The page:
In another part of the synod, three freeways distant and even further demographically, the A.C.T.I.O.N Food Pantry – hosted at Grace, Covina and a ministry of an interfaith partnership in the San Gabriel Valley Conference – is another year-round support program that extends itself to provide seasonal meals of faith, celebration and fellowship. Before the pandemic they served over 100 family units a week including single parents, the working poor, senior citizens, disabled, unemployed persons and the homeless; they now serve 300. An EOMT Food Distribution grant for purchasing regular as well as Thanksgiving meals, and a SWCA Love Neighbor grant to update electrical infrastructure for refrigeration, have proved essential to the feeding program.
For Central and A.C.T.I.O.N, Holiday food drives bolster their food stores, raise awareness of the work they do, build relationships in their local community, and give an opportunity for volunteers of every level to find their servant’s heart – often at year’s end, but also in many cases ongoing. Pastor Marsha Harris works with a team of high school and college age youth for twice-weekly food distribution, many of them unchurched but with a profound desire to help and serve. Awareness of other programs at Central that address food insecurity, such as a community garden with classes from Master Gardeners teaching how to produce fresh, healthy staples in the raised beds and container gardens optimal in an urban environment.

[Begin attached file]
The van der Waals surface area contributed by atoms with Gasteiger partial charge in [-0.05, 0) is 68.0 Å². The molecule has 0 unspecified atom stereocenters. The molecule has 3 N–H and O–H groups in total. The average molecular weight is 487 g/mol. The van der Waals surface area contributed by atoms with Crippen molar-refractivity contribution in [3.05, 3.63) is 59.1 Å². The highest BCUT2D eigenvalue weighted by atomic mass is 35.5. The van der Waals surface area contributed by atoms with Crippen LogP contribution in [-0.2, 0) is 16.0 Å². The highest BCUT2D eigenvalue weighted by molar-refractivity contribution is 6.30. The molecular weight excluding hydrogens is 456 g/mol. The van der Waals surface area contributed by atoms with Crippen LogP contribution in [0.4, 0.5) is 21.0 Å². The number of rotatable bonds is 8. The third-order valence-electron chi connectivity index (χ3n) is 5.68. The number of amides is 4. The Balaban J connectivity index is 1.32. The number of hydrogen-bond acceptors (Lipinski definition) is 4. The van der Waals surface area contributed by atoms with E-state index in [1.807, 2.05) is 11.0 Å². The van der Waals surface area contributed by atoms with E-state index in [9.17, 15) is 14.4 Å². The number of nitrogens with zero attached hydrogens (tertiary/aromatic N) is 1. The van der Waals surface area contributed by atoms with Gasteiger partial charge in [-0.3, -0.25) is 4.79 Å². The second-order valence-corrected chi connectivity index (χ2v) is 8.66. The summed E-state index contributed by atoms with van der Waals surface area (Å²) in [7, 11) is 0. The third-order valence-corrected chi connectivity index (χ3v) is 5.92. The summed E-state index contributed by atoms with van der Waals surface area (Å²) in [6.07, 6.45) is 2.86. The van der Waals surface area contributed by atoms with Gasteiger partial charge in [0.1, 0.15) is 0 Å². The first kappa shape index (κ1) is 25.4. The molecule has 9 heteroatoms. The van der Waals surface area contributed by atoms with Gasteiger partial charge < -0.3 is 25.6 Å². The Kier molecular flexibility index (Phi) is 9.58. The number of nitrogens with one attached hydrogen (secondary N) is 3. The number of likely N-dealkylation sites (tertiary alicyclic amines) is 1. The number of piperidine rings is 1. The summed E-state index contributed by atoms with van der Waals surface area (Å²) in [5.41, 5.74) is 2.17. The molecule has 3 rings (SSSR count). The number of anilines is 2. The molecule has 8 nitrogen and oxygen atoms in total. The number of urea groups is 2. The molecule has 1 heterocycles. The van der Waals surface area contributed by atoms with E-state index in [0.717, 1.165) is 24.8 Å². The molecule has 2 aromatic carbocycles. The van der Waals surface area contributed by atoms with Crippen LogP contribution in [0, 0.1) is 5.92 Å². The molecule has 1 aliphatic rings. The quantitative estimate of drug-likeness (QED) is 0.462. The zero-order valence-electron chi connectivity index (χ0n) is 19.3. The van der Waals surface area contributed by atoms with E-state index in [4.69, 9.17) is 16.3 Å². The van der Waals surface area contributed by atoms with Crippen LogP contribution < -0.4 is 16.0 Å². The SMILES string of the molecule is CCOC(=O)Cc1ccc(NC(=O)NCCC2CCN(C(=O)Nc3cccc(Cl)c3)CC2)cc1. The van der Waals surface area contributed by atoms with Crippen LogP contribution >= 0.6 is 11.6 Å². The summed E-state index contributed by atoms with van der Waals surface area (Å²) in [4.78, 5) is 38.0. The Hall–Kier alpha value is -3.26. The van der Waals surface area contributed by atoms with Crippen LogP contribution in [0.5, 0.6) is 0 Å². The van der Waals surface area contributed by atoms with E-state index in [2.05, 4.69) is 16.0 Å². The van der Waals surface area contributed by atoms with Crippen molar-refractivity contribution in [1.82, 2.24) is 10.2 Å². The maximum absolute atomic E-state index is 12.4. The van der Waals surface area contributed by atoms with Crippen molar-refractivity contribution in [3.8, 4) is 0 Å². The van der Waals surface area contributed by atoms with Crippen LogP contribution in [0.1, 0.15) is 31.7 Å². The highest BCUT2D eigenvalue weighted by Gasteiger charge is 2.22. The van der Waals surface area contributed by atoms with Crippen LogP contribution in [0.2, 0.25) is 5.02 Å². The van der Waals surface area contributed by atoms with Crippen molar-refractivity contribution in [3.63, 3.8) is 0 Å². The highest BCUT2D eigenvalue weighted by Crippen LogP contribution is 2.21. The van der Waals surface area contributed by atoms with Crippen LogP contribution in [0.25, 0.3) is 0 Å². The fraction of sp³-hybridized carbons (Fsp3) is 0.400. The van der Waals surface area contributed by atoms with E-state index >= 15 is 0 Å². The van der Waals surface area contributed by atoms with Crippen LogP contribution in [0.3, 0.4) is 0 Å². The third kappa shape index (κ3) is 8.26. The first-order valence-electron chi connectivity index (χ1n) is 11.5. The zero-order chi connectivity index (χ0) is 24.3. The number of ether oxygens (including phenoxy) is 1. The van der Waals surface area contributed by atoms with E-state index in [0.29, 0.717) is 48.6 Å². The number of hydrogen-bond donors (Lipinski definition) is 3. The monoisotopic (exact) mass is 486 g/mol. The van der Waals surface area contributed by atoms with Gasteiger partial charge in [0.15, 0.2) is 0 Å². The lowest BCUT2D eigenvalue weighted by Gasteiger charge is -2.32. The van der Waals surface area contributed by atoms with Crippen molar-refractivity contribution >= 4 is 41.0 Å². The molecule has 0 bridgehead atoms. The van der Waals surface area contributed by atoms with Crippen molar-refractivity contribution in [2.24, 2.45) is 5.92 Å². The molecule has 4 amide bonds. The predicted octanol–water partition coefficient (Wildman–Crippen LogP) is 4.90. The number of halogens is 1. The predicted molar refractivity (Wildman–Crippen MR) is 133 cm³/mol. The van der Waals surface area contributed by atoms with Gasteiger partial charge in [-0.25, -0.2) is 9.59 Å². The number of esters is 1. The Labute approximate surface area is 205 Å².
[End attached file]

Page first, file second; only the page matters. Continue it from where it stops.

Just as Thanksgiving is more than a family meal, a turkey is more than a platter of protein.
Food pantry clients have faced almost 20 months of pandemic, job loss, family loss, uncertain schooling, and disruption of the social systems we take for granted. You and your faith community can come together, as you did last year, to give thanks together with them for God’s gifts. It’s likely your congregation supports a Thanksgiving meal distribution – reach out to find out how to help them, but at the same time, explore how to help them beyond this season and throughout the year.
To assist Central, Van Nuys, you can donate directly to provide Thanksgiving turkeys before November 2. You can also sign up here to join Central’s packing and distribution crew.